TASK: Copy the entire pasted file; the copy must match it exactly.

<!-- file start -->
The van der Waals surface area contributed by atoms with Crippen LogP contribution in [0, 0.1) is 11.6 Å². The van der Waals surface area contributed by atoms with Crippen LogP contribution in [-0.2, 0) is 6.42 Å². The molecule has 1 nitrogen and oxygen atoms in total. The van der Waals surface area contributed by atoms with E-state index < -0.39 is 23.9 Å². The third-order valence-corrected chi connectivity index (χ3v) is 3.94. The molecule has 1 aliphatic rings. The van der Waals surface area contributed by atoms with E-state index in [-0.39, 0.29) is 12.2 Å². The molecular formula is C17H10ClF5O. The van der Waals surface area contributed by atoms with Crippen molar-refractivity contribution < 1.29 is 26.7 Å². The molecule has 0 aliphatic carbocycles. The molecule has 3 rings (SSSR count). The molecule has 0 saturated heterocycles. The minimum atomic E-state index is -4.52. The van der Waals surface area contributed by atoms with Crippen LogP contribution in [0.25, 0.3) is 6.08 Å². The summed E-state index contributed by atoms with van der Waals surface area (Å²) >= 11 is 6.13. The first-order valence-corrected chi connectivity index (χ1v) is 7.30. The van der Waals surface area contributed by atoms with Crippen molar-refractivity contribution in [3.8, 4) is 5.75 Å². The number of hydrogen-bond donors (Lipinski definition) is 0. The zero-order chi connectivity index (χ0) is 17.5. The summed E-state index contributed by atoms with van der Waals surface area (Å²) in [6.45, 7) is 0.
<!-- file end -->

The van der Waals surface area contributed by atoms with Crippen LogP contribution in [0, 0.1) is 11.6 Å². The van der Waals surface area contributed by atoms with Crippen LogP contribution in [-0.2, 0) is 6.42 Å². The molecule has 1 nitrogen and oxygen atoms in total. The van der Waals surface area contributed by atoms with E-state index < -0.39 is 23.9 Å². The third-order valence-corrected chi connectivity index (χ3v) is 3.94. The molecule has 1 aliphatic rings. The van der Waals surface area contributed by atoms with E-state index in [-0.39, 0.29) is 12.2 Å². The molecular formula is C17H10ClF5O. The van der Waals surface area contributed by atoms with Crippen molar-refractivity contribution < 1.29 is 26.7 Å². The molecule has 0 aliphatic carbocycles. The molecule has 3 rings (SSSR count). The molecule has 0 saturated heterocycles. The minimum atomic E-state index is -4.52. The van der Waals surface area contributed by atoms with Crippen LogP contribution in [0.25, 0.3) is 6.08 Å². The summed E-state index contributed by atoms with van der Waals surface area (Å²) >= 11 is 6.13. The first-order valence-corrected chi connectivity index (χ1v) is 7.30. The van der Waals surface area contributed by atoms with Crippen molar-refractivity contribution in [3.8, 4) is 5.75 Å². The number of hydrogen-bond donors (Lipinski definition) is 0. The zero-order chi connectivity index (χ0) is 17.5. The summed E-state index contributed by atoms with van der Waals surface area (Å²) in [6.45, 7) is 0.